David Rush, Director at Alderbooke, an Executive Search and Culture Diagnostics firm
In the wake of the financial crisis, a number of regulations have been introduced to ensure that the damage caused by decades of unmonitored and unquestioned activity will not be repeated. However, apart from the most influential and senior leaders in the banking sector, individual employees have not been directly targeted by these changes – until now.
New European rules have imposed a cap on the amount that any individual can receive in a single bonus. These rules were designed to reduce the motivation to generate lucrative returns through high risk deals, which can have catastrophic long term effects. Even so, many of these bonuses are still very generous, since the cap only limits bonuses to the equivalent of a year’s salary, or double that if shareholders agree.
However, unlike other sectors, those in the banking industry will in the future have to wait 7 to 10 years for these bonuses to be paid, and by that time many have moved on to new employers. During this period, it may be discovered that profitable deals were achieved as a result of – yet the guilty employee could still receive a substantial reward.
New rules proposed by the Bank of England aim to address this issue, as they would allow banks to recover the bonus of former employees guilty of misconduct, even after they have moved to another firm. Clearly, this is a well-intentioned idea – but will rules be enough to change employees’ behaviour in this area?
Looking beyond the rules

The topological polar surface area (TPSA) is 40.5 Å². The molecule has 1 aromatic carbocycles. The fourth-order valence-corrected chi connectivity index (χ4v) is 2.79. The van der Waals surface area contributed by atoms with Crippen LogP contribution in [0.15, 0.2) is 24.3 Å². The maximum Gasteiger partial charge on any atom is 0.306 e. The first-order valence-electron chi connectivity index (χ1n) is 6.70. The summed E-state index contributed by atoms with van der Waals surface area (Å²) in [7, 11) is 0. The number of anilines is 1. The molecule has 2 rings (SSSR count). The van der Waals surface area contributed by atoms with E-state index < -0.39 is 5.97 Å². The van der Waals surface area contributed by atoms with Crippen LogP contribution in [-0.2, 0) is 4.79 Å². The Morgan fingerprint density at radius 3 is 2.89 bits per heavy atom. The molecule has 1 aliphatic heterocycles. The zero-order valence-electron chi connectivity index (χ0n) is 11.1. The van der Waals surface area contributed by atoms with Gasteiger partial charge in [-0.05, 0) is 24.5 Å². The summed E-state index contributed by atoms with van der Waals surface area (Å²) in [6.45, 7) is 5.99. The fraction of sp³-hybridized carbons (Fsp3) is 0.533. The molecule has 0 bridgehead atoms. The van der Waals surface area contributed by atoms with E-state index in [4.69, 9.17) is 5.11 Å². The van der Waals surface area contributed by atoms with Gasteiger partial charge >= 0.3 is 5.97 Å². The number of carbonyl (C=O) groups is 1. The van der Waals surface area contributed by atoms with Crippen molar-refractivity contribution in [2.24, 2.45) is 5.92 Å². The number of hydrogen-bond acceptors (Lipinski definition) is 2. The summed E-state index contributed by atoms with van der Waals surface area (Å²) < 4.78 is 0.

While the benefits of these new rules are clear, they will also pose some challenges. First, in order to ensure a fair investigation, any firm that pursues this type of action against a previous employee will need to fully co-operate with all aspects of the investigation – even if this means potentially helping the employee’s defence.
Second, firms investigating a claim against a former employee will almost certainly need to disclose confidential and highly sensitive information to the individual’s new employer, who may be a direct competitor. The process will also require a considerable amount of administration, investigation work and legal fees, the cost of which could rapidly amount to the value of the bonus itself.
Not only that, but this activity may also put UK domiciled and regulated banks at a commercial disadvantage in their overseas operations, as these terms will not apply to their non UK banking competitors. This may lead to banks seeking advice on how to avoid the regulation, leading to even more regulation.
Culture at the core
Clearly, a more effective approach would be to address the essence of banking culture and employee behaviour at its core. A lot of attention has already been given to improving the banking culture, but this has mainly been driven by purely defensive motives. Rather than focussing on avoiding fines and penalties, enlightened firms are reversing this trend by actively looking at ways of encouraging more positive behaviours within their organisation.
This idea is already gaining ground. In recent years, corporate culture has become a major agenda item in boardrooms across all industry sectors, as more firms realise that a corporate culture that encourages greater transparency will ultimately improve business performance, reduce illicit behaviour and win client trust. For this reason, many firms are now taking practical steps to create a culture that demonstrates strong ethics and business morals at all levels of the business.
Of course, the first step towards achieving this goal is to understand what the organisation’s culture looks like right now. By replacing employee surveys with comprehensive cultural measuring tools, firms can clearly identify any cultural issues that need to be addressed. Prevention is always better than cure in this regard. By taking steps to understand and act on a firm’s culture, employers will not only discourage unwanted behaviour before it occurs, but will also build a more competitive business in the global market.